Speaking and Understanding Speech Share the Same Parts of the Brain
The brain has two big tasks related to speech: making it and understanding it. Psychologists and others who study the brain have debated whether these are really two separate tasks or whether they both use the same regions of the brain. Now, a new study, published in the August issue of Psychological Science, a journal of the Association for Psychological Science, finds that speaking and understanding speech share the same parts of the brain, with one difference: we don’t need the brain regions that control the movements of lips, teeth, and so on to understand speech.
Most studies of how speech works in the brain focuses on comprehension. That’s mostly because it’s easier to image the brains of people who are listening quietly; talking makes the head move, which is a problem when you’re measuring the brain. But now, the Donders Institute at the Radboud University Nijmegen, where the study was conducted, has developed technology that allows recording from a moving brain.
Laura Menenti, a Postdoctoral Research Associate at the University of Glasgow, co-wrote the paper along with Peter Hagoort of Radboud University Nijmegen and the Max Planck Institute for Psycholinguistics, Sarah Gierhan and Katrien Segaert. Menenti was initially interested in how the brain produces grammatical sentences and wanted to track the process of producing a sentence in its entirety; looking not only at its grammatical structure but also at its meaning. “What made this particularly exciting to us was that no one had managed to perform such a study before, meaning that we could explore an almost completely new topic,” says Menenti.
The authors used functional MRI technology to measure brain activity in people who were either listening to sentences or speaking sentences. The other problem with measuring brain activity in people who are speaking is that you have to get them to say the right kind of sentence. The authors accomplished this with a picture of an action—a man strangling a woman, say—with one person colored green and one colored red to indicate their order in the sentence. This prompted people to say either “The man is strangling the woman” or “The woman is strangled by the man.” (The experiments were all carried out in Dutch.)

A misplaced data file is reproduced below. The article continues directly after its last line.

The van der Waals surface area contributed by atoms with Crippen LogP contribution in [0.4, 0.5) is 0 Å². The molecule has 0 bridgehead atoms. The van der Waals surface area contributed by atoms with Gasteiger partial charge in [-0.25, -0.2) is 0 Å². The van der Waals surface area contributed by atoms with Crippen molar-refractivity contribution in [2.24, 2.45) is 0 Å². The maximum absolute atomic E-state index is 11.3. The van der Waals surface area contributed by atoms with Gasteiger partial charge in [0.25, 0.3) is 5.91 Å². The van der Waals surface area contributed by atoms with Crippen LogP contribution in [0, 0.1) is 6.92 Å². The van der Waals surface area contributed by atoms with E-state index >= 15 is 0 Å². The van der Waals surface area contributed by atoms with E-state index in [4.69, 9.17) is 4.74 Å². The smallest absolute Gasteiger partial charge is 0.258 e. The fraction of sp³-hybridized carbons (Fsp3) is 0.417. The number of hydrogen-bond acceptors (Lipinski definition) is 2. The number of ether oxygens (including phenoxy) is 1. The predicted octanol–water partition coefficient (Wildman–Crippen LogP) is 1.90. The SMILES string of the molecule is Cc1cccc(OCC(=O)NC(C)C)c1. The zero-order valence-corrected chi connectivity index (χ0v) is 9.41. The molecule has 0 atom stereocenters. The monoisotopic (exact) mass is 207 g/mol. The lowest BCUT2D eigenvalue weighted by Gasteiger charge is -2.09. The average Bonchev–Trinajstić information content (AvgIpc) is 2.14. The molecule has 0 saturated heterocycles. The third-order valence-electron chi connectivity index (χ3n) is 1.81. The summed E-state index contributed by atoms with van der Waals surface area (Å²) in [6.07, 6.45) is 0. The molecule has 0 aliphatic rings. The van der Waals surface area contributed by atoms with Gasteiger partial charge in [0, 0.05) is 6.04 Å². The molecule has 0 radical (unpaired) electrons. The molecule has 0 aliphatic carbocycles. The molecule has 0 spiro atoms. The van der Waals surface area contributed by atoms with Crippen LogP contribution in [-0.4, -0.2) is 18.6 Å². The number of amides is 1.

From this, the researchers were able to tell where in the brain three different speech tasks (computing meaning, coming up with the words, and building a grammatical sentence)—were taking place. They found that the same areas were activated for each of these tasks in people who were speaking and people who were listening to sentences. However, although some studies have suggested that while people are listening to speech, they silently articulate the words in order to understand them, the authors found no involvement of motor regions when people were listening.
According to Menenti, though the study was largely designed to answer a specific theoretical question, it also points towards some useful avenues for treatment of people with language-related problems. It suggests that while it sometimes seems that people with comprehension problems may have intact production, and vice versa, this may not necessarily be the case. According to Menenti, “Our data suggest that these problems would be expected to always at least partly coincide. On the other, our data confirm the idea that many different processes in the language system, such as understanding meaning or grammar, can at least partly, be damaged independently of each other.”